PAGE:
Howard Wasdin, DC, served in the U.S. Navy for 12 years, nine of them as a SEAL. He was medically discharged after sustaining serious injuries in the Battle of Mogadishu. After rejecting suggestions of chiropractic care for pain management, he finally gave in and then saw many improvements that were not achieved by other invasive approaches he had tried. He later pursued a career in chiropractic, completing his education in 2009. In spring 2010, he opened his own clinic, Absolute Precision Chiropractic. Since then, he has authored two books, SEAL Team Six: Memoirs of an Elite Navy SEAL Sniper and The Last Rescue: How Faith and Love Saved a Navy SEAL Sniper, which touch on his beginnings with chiropractic. He also speaks on the current chiropractic profession and image, and about his personal chiropractic findings regarding the resolution of migraine headaches in patients.
What injuries did you endure as a Navy SEAL that made you eligible for medical retirement?
I was shot three times in “Black Hawk Down,” or the Battle of Mogadishu. All shots by an AK-47: once behind my left knee, once through the top of my left foot, and the worst was a shot to my right shin that practically blew my leg off.
What motivated you to pursue a career in chiropractic?
I decided to become a chiropractor after a chiropractor helped me after multiple surgeries, a lot of physical therapy and a lot of pain and sleepless nights. This is detailed in my first book, SEAL Team Six: Memoirs of an Elite Navy SEAL Sniper, and I get into much more detail in my second book, The Last Rescue: How Faith and Love Saved a Navy SEAL Sniper.
Tell me about your experience in using a DC for relief after your “big foot chase” as a police officer, mentioned in your first book. How was it life-changing?
After my second and third adjustment, I was pain free and slept through the night for the first time in years. Studies now show that lack of sleep is one of the biggest contributors to worsening PTSD. It was life-changing also in the fact that I realized that I did not have to just “endure the pain” or medicate as the medical community advised.
You have spoken at state and national chiropractic organizations, colleges and corporations about the chiropractic profession. How would you further advance the profession and its image?
I promote teamwork and unity among DCs in what we educate the public and other health care officials on as far as what we do as a profession. I advise NOT to alienate or demonize MDs, as they can be part of the whole body team. I get lots of referrals from local MDs as they know what my specialty is: “bio-mechanical dysfunction.” I also advise that a lot of our chiropractic misconceptions are self-inflicted and it does us no good to blame the AMA — or anyone else. I also speak against the concept that there is only one technique and argue that we are confusing the public/potential patients by this concept.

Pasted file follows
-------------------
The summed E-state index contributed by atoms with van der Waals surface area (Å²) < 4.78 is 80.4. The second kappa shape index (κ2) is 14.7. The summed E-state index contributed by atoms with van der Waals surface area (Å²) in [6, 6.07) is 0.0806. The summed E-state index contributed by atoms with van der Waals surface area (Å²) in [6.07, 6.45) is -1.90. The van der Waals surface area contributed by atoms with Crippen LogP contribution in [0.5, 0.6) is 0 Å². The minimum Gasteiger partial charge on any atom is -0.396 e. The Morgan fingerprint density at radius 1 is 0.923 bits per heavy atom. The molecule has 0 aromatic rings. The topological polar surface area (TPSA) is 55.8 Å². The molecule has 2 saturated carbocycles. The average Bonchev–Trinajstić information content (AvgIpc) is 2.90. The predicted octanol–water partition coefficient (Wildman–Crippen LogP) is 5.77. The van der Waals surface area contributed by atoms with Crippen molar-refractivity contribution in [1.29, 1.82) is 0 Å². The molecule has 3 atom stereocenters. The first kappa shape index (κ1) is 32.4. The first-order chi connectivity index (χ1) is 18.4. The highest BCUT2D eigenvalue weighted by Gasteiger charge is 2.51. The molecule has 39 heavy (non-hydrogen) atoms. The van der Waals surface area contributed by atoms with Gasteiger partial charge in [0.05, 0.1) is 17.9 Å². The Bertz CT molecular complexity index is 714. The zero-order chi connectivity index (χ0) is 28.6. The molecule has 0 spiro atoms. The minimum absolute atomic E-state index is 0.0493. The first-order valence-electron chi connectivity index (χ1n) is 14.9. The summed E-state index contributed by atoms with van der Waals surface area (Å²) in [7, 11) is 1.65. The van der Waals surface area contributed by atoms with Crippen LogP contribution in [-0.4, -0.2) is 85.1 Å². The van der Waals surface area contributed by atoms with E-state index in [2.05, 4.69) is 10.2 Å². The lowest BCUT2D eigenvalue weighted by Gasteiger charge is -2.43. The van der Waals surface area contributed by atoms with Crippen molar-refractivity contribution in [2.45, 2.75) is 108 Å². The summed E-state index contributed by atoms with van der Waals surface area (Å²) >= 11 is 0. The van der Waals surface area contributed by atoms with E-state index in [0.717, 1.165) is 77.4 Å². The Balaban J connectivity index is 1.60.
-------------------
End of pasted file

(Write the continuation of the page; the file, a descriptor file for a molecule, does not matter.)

What are your hobbies?
I am a private pilot and fly as an “Angel Flight” pilot to transport patients who need medical attention/transplants/cancer treatment, etc. I am also a writer, and I spend a lot of time giving presentations on teamwork, overcoming adversity, faith and patriotism. I enjoy deep-sea fishing and scuba diving. I routinely fly my wife and I to Bimini for R&R.
Can you tell us about your newest book, The Last Rescue, released on Oct. 28? What part does chiropractic play in it?
The Last Rescue
is about my entire story of going from a SEAL Team Six sniper to being wounded and unemployed. I often refer to it as going from rock star to rock bottom. I speak about the survivor’s guilt that plagued me, especially before getting chiropractic treatment. I detail my path from chiro-skeptic to chiro-believer and making it my life’s work. The book also details my struggle to overcome child abuse, multiple gunshot wounds, a failed marriage, medical retirement from SEAL Team Six and the woman who saved me from myself with the help of God.
Howard Wasdin, DC, ACA member since 2011. His website is www.howardwasdin.com. Send suggestions for future member profiles to ACAnews@acatoday.org.